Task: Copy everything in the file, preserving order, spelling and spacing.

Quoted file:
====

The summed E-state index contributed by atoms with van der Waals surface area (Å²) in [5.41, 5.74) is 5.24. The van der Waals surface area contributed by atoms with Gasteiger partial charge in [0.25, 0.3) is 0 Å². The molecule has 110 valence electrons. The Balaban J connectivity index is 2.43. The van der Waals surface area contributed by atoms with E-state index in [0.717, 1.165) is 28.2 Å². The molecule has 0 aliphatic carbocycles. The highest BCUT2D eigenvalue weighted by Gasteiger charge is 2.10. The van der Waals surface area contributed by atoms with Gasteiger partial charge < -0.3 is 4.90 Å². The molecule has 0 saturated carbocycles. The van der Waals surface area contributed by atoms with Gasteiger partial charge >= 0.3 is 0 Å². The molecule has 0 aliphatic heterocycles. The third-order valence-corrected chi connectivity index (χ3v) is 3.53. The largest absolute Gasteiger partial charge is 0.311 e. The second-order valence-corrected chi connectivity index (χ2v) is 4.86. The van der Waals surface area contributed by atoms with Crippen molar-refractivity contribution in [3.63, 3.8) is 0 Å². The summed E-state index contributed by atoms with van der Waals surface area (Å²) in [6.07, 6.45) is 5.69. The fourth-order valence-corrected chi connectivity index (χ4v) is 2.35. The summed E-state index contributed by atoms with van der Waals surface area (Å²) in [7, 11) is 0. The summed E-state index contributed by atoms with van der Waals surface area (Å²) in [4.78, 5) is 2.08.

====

The summed E-state index contributed by atoms with van der Waals surface area (Å²) in [5.41, 5.74) is 5.24. The van der Waals surface area contributed by atoms with Gasteiger partial charge in [0.25, 0.3) is 0 Å². The molecule has 110 valence electrons. The Balaban J connectivity index is 2.43. The van der Waals surface area contributed by atoms with E-state index in [0.717, 1.165) is 28.2 Å². The molecule has 0 aliphatic carbocycles. The highest BCUT2D eigenvalue weighted by Gasteiger charge is 2.10. The van der Waals surface area contributed by atoms with Gasteiger partial charge < -0.3 is 4.90 Å². The molecule has 0 saturated carbocycles. The van der Waals surface area contributed by atoms with Gasteiger partial charge >= 0.3 is 0 Å². The molecule has 0 aliphatic heterocycles. The third-order valence-corrected chi connectivity index (χ3v) is 3.53. The largest absolute Gasteiger partial charge is 0.311 e. The second-order valence-corrected chi connectivity index (χ2v) is 4.86. The van der Waals surface area contributed by atoms with Crippen molar-refractivity contribution in [3.63, 3.8) is 0 Å². The summed E-state index contributed by atoms with van der Waals surface area (Å²) in [6.07, 6.45) is 5.69. The fourth-order valence-corrected chi connectivity index (χ4v) is 2.35. The summed E-state index contributed by atoms with van der Waals surface area (Å²) in [7, 11) is 0. The summed E-state index contributed by atoms with van der Waals surface area (Å²) in [4.78, 5) is 2.08.